Old Catholicism is willing to die and still more, willing to live for a principle. That principle is that Catholicism doesn’t need to be papal. In the lives of thousands of Old Catholics there must have come the question, which is more important, to be anti-Roman or to be Catholic? Social pressure has. been brought to bear for two generations past so intensely to sharpen the alternative that so constantly presses the Old Catholic: “If you really want to be anti-papal in the most effective fashion, become a Protestant”; “if you really value Catholicism why not become an adherent of the most effective Catholic organization in the world?” The innumerable scattered Old Catholic laymen have a very difficult time of it, for they never can escape the pressure of these alternatives. Some have to live in places where there is no accessible Old Catholic church and by virtue of their religious convictions they are excluded from the intimacies of social life. Very plausibly, they are assailed with the question, why don’t you be one thing or another—-either a Catholic or a Protestant? All praise to the courage of the Old Catholic laity!

Major persecution there has been little in recent years. In Austria they have suffered from minor disabilities, covert hostility, and incidental episodes of harsh treatment. In Switzerland the sturdy independence and desire for fair play of the Swiss temperament has offered a more congenial soil for the happiness of the small Old Catholic Church.

Now just how important are principles? Is the abiding witness to a principle, regardless of consequences, a thing of value to be highly esteemed ? The courage that led to martyrdom has been admired throughout centuries of Christian history. In the sharp paroxysm of acute persecution which issued in martyrdom, there is required a courage to die recklessly. But there is a twin brother to this kind of courage—the courage to live painfully. Only recently in Germany have the Old Catholics been free from petty tyrannies and minor persecution from Roman Catholicism. It takes courage of a high order to stick it out when there is not the exhilaration of severe persecution and the dramatic quality of an appeal to public opinion. This stedfastness and tough continuance under such disabilities has been a distinguishing mark of Old Catholic Church life.

The clergy have suffered even worse than the laity. There are not many of them in such large countries as Germany and Austria, still fewer in Switzerland. They live in comparative isolation from the life and society about them. Roman Catholics have little respect for a married priesthood, and on the whole the Protestant clergy do not welcome them to any fulness of fellowship. Their salaries are frequently pitifully meager. Their ideals are subject to misrepresentation and misunderstanding, sometimes due. to lack of interest and at other times to deliberate choice. As a whole the politicians and the important people regard the Old Catholic clergy and their Church as too insignificant to matter. The patience and persistence, the hidden devotion and sturdy loyalty, the lonesome-ness, and ofttimes isolation of the Old Catholic priest make him a dignified figure in the Christian world.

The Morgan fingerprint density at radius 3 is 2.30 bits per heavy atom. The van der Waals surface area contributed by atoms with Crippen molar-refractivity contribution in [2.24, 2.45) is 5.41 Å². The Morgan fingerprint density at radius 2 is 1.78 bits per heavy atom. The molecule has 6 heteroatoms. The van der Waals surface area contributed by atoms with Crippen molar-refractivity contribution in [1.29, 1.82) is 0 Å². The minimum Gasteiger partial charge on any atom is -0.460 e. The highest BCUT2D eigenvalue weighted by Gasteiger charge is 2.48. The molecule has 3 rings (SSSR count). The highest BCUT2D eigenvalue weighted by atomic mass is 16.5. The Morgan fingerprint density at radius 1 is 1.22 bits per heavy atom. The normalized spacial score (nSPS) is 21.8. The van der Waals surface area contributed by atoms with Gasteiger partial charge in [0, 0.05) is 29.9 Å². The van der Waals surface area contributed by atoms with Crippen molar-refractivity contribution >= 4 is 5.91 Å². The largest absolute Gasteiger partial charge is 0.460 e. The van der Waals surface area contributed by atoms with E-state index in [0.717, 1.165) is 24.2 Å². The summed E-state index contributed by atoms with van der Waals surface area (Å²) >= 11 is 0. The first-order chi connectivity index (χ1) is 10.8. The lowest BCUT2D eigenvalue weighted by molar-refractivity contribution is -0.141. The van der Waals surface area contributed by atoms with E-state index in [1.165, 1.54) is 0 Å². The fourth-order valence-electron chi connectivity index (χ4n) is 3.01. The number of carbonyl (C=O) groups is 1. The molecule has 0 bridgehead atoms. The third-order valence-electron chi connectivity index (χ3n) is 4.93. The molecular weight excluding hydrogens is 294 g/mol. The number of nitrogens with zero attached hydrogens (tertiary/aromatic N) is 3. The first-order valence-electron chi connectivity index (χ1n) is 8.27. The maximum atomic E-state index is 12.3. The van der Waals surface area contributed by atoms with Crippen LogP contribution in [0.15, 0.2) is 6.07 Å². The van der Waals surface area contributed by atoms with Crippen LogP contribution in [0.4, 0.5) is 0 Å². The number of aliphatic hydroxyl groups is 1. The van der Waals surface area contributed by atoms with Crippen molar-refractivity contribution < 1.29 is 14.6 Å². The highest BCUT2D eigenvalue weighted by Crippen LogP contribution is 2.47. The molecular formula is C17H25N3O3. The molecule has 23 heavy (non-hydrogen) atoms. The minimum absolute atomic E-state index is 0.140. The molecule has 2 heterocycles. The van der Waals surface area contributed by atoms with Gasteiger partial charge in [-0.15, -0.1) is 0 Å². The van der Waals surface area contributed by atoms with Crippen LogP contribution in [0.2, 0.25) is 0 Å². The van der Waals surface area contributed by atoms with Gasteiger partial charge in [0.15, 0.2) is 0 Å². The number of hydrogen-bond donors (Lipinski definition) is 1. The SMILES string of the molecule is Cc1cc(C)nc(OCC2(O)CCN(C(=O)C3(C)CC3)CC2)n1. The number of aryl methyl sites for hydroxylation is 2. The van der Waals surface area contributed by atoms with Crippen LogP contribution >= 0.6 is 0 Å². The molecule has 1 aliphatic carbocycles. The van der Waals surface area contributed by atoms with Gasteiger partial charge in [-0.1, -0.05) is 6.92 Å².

IN AMERICA there is a genuine branch of Old Catholicism, the Polish National Catholic Church. As an account of it has recently appeared in the columns of The Living Church (August 26, 1933) it is not necessary here to describe it further. Until some other groups of Old Catholics shall have organized themselves in America, this will be the only genuine Old Catholic communion in the United States. There are of course a number of so-called Old Catholic Churches and bishops. The test of genuineness is to be found in the fact of their being in communion with Utrecht. True Old Catholic bishops are bishops of a Church, not of a congregation. If ever you come into touch with a cleric who claims to be an Old Catholic but is not in communion with Utrecht or is a bishop or a priest in a vacuum you may be quite certain that he is not a genuine Old Catholic.

The episcopate and priesthood belong to the body of Christ. The hierarchy are as-much “members” as are any of the laity. A merely magical transmission of holy orders by a wandering bishop to a casual candidate hardly gives him the true status of a bishop or priest or deacon in the Church of God. Holy orders cannot be thought of as a mechanical transmission of some secret fluid by a person to a person: it is the commitment of a function of the body through its chief representative, the Bishop, to a member of that body for the service of other members thereof.

The Old Catholics have stanchly maintained this truth in theory and practice. They have been more than scrupulous in the tenacity with which they have held to and proclaimed newly recovered elements of the Catholic tradition. Centuries of Roman teaching, they discovered, inevitably had warped their perspective. Moreover, the movement has suffered devotionally from the circumstance that gave the movement birth. Continental Old Catholics, in restoring the Mass as the great popular act of worship, have not maintained the daily offering of the Holy Sacrifice, The whole spirit of the Old Catholic liturgy—evinced first of all by its translation into the vernaculars—has manifested the revival of a Catholicism in worship much earlier than Trent or even the Middle Ages. The liturgy of the Old Catholics is of course of the Western type. But by virtue of re-emphasis and recovery it has become preeminently what the word Liturgy meant to express—the people’s service. It is said or sung with great deliberation so that the words have their own effect. While the Mass is a holy action, it is also a proclamation of the world. It might be well for us not to over-look the important truth here enshrined. Christ crucified and risen is offered—but He is also preached and proclaimed—in the Eucharist.

We hail our intercommunion with the Old Catholics with deep joy and thanksgiving: May the years to come result in ever closer relationships between us, as well personal as official, so that the Northern Catholicism in its Teutonic and Anglo-Saxon traditions, as well as in the Latin form of the Polish National Church, makes for constant fertilisation and stimulation to us all as members of the one body in Christ.

The Living Church, December 15, 1934, pp. 737-739.